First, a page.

Douglas Ross 'likely' to stand as a candidate for leader of Scottish Conservatives following Jackson Carlaw's resignation
After less than six months in the job, Mr Carlaw on Thursday said he made the "painful decision" after realising he is not the best person to lead the party in the run-up to next May's Holyrood election.
Ruth Davidson stood down from the leadership role in August last year, with Mr Carlaw serving as acting leader until being fully appointed in February.
John Lamont, the Tory MP for Berwickshire, Roxburgh and Selkirk, also confirmed on Friday that Ms Davidson will return to frontline politics and play a part in the team if Mr Ross is elected.
Telling Times Radio he would be campaign manager of Moray MP Mr Ross's bid to lead the party, Mr Lamont said Ms Davidson "will be taking on Nicola Sturgeon in the Scottish Parliament" up until the election where they hope Mr Ross will swap Westminster for Holyrood.
He said: "I think he has not only the skills to unite the Conservative Party in Scotland, but also more importantly the skills to unite the unionists vote within Scotland's which is currently fragmented between a number of different parties.
"One of the strengths of the SNP is they're able to consolidate most of the nationalist vote behind them - which clearly poses a threat not just from the Scottish Parliament elections next year but in terms of the possibility or another referendum.
"I was (Ruth's) campaign manager back in 2011 when she was elected Scottish leader and she has grown from strength to strength since since that point and she's going to be playing a part and Douglas's team if Douglas is elected.
"Ruth will be taking on Nicola Sturgeon in the Scottish Parliament between the point of Douglas's election until next year's election to the Scottish Parliament when we hope that Douglas is going to be returned as an MSP.
"Ruth will be returning to frontline politics and I think that's a very welcome move because, as you say, Ruth is a formidable performer and a great advocate for Scotland remaining part of the United Kingdom, which is clearly a very important part of political dynamic in Scotland with opinion polls showing renewed support for nationalists."
Prime Minister Boris Johnson paid tribute to Mr Carlaw saying he has been a "tremendous servant to the Scottish Conservative Party for more than four decades".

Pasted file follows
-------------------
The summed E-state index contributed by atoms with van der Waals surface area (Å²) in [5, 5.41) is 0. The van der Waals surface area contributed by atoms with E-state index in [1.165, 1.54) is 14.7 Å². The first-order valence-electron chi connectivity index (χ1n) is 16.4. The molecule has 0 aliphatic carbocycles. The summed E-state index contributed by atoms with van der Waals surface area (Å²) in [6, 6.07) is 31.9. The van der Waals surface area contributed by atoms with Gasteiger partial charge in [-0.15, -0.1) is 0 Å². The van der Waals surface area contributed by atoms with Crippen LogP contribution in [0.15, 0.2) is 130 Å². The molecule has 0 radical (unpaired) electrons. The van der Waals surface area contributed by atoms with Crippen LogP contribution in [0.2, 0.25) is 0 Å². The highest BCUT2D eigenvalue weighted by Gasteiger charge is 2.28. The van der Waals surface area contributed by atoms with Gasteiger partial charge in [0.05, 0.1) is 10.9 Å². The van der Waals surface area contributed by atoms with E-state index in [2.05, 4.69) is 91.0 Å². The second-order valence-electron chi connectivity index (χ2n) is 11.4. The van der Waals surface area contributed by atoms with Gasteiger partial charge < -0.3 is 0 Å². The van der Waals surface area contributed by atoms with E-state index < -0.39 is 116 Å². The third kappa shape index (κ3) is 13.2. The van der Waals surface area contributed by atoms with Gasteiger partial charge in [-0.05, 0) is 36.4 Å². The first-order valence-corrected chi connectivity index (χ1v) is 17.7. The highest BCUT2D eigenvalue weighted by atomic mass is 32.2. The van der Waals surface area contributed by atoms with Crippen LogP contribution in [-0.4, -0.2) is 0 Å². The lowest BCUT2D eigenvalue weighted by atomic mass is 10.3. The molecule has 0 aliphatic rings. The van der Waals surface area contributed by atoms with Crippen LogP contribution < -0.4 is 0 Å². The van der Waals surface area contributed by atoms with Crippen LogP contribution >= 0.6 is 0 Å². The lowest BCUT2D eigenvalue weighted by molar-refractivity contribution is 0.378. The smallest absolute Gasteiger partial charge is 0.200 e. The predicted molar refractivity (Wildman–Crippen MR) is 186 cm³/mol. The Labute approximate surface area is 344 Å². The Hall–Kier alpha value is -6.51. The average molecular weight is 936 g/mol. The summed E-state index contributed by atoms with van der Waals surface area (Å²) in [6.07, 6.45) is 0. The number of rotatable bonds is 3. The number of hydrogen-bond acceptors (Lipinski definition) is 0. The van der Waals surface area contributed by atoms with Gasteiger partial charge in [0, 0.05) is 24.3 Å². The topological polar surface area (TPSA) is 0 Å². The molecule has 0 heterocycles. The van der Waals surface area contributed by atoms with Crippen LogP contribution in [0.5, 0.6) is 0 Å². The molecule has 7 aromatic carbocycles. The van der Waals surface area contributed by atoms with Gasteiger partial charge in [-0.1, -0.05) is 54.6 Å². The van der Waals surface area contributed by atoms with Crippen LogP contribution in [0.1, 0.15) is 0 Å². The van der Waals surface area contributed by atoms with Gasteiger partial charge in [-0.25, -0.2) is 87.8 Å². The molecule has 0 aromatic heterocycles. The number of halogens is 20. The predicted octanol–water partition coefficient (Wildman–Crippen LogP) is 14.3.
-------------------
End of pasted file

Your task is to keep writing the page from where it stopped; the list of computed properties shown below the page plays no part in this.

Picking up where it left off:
Michelle Ballantyne, the Tory MSP for the South Scotland region who stood against Mr Carlaw in the leadership contest, said the party "did make a bad choice" in appointing him as leader and she suggested he had been removed in a "stitch up".
But fellow party MSP Adam Tomkins, who is to quit Holyrood at the 2021 election, told the BBC's Good Morning Scotland radio programme: "Michelle doesn't know what she's talking about.
"The only thing that we need to remember about Michelle is that she was beaten 75/25 in a two-horse race by Jackson Carlaw only a few months ago and I'm afraid that Michelle doesn't speak for the party.
"I think the reason why we're worried about the polls is because we think that they might be right for the first time in Scottish history.
"Independence now looks like it might not be the minority pursuit that it's always been but the position of a majority of Scots and we need to do something about that.
"I think Douglas is exactly that kind of combination of formidable and robust and determined that we do need... I think he will be an outstanding candidate and an outstanding leader if he does announce his candidacy."
Mr Ross had been a parliamentary under-secretary of state for Scotland but resigned from the role in May after Dominic Cummings's efforts to defend his trip from London to Durham during the coronavirus lockdown.
He was elected to Westminster in the 2017 general election, taking the seat of then SNP Westminster leader Angus Robertson. He was a regional MSP for the Highlands and Islands in the year prior to that.
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